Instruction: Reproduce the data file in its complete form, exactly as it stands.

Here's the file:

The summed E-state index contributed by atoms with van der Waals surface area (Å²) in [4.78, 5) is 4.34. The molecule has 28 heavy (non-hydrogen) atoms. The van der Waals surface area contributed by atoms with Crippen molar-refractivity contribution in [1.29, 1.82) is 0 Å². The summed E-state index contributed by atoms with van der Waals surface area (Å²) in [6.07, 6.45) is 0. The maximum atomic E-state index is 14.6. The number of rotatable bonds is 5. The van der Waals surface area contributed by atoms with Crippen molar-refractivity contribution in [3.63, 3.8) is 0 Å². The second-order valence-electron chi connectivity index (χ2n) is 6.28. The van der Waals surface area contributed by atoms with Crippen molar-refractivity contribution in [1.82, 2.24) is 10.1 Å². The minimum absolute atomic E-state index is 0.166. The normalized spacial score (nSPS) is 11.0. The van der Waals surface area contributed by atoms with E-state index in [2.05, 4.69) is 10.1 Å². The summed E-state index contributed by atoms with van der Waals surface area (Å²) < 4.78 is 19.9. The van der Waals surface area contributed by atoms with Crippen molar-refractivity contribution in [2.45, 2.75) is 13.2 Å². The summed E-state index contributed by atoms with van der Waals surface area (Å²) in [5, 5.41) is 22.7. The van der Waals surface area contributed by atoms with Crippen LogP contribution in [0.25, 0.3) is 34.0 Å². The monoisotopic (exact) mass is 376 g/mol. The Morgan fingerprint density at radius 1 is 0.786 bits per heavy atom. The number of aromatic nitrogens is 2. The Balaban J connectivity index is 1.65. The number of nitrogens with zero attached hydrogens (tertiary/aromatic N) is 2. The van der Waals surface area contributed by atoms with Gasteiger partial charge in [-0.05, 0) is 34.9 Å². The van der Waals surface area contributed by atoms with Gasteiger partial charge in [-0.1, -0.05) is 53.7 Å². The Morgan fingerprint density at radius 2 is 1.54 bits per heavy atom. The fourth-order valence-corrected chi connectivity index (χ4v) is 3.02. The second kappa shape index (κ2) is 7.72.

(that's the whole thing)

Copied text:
The summed E-state index contributed by atoms with van der Waals surface area (Å²) in [4.78, 5) is 4.34. The molecule has 28 heavy (non-hydrogen) atoms. The van der Waals surface area contributed by atoms with Crippen molar-refractivity contribution in [1.29, 1.82) is 0 Å². The summed E-state index contributed by atoms with van der Waals surface area (Å²) in [6.07, 6.45) is 0. The maximum atomic E-state index is 14.6. The number of rotatable bonds is 5. The van der Waals surface area contributed by atoms with Crippen molar-refractivity contribution in [3.63, 3.8) is 0 Å². The second-order valence-electron chi connectivity index (χ2n) is 6.28. The van der Waals surface area contributed by atoms with Crippen molar-refractivity contribution in [1.82, 2.24) is 10.1 Å². The minimum absolute atomic E-state index is 0.166. The normalized spacial score (nSPS) is 11.0. The van der Waals surface area contributed by atoms with E-state index in [2.05, 4.69) is 10.1 Å². The summed E-state index contributed by atoms with van der Waals surface area (Å²) < 4.78 is 19.9. The van der Waals surface area contributed by atoms with Crippen molar-refractivity contribution in [2.45, 2.75) is 13.2 Å². The summed E-state index contributed by atoms with van der Waals surface area (Å²) in [5, 5.41) is 22.7. The van der Waals surface area contributed by atoms with Crippen LogP contribution in [0.25, 0.3) is 34.0 Å². The monoisotopic (exact) mass is 376 g/mol. The Morgan fingerprint density at radius 1 is 0.786 bits per heavy atom. The number of aromatic nitrogens is 2. The Balaban J connectivity index is 1.65. The number of nitrogens with zero attached hydrogens (tertiary/aromatic N) is 2. The van der Waals surface area contributed by atoms with Gasteiger partial charge in [-0.05, 0) is 34.9 Å². The van der Waals surface area contributed by atoms with Gasteiger partial charge in [-0.1, -0.05) is 53.7 Å². The Morgan fingerprint density at radius 2 is 1.54 bits per heavy atom. The fourth-order valence-corrected chi connectivity index (χ4v) is 3.02. The second kappa shape index (κ2) is 7.72.